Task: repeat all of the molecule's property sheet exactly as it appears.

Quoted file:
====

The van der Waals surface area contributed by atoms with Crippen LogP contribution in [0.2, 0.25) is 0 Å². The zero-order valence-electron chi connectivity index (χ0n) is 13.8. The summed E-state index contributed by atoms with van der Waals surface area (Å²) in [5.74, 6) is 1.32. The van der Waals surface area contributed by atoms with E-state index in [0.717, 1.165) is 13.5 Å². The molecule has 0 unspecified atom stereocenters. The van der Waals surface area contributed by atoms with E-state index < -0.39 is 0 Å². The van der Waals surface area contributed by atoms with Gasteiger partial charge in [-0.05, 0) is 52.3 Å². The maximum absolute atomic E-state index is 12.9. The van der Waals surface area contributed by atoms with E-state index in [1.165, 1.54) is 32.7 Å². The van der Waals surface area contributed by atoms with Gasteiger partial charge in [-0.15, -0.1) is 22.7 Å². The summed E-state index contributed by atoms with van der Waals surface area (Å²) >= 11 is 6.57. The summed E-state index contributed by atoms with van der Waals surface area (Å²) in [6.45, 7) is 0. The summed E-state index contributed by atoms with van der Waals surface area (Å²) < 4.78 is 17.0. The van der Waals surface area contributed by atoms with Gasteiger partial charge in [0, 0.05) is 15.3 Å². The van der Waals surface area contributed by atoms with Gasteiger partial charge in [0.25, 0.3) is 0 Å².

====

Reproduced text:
The van der Waals surface area contributed by atoms with Crippen LogP contribution in [0.2, 0.25) is 0 Å². The zero-order valence-electron chi connectivity index (χ0n) is 13.8. The summed E-state index contributed by atoms with van der Waals surface area (Å²) in [5.74, 6) is 1.32. The van der Waals surface area contributed by atoms with E-state index in [0.717, 1.165) is 13.5 Å². The molecule has 0 unspecified atom stereocenters. The van der Waals surface area contributed by atoms with E-state index < -0.39 is 0 Å². The van der Waals surface area contributed by atoms with Gasteiger partial charge in [-0.05, 0) is 52.3 Å². The maximum absolute atomic E-state index is 12.9. The van der Waals surface area contributed by atoms with E-state index in [1.165, 1.54) is 32.7 Å². The van der Waals surface area contributed by atoms with Gasteiger partial charge in [-0.15, -0.1) is 22.7 Å². The summed E-state index contributed by atoms with van der Waals surface area (Å²) >= 11 is 6.57. The summed E-state index contributed by atoms with van der Waals surface area (Å²) in [6.45, 7) is 0. The summed E-state index contributed by atoms with van der Waals surface area (Å²) < 4.78 is 17.0. The van der Waals surface area contributed by atoms with Gasteiger partial charge in [0, 0.05) is 15.3 Å². The van der Waals surface area contributed by atoms with Gasteiger partial charge in [0.25, 0.3) is 0 Å².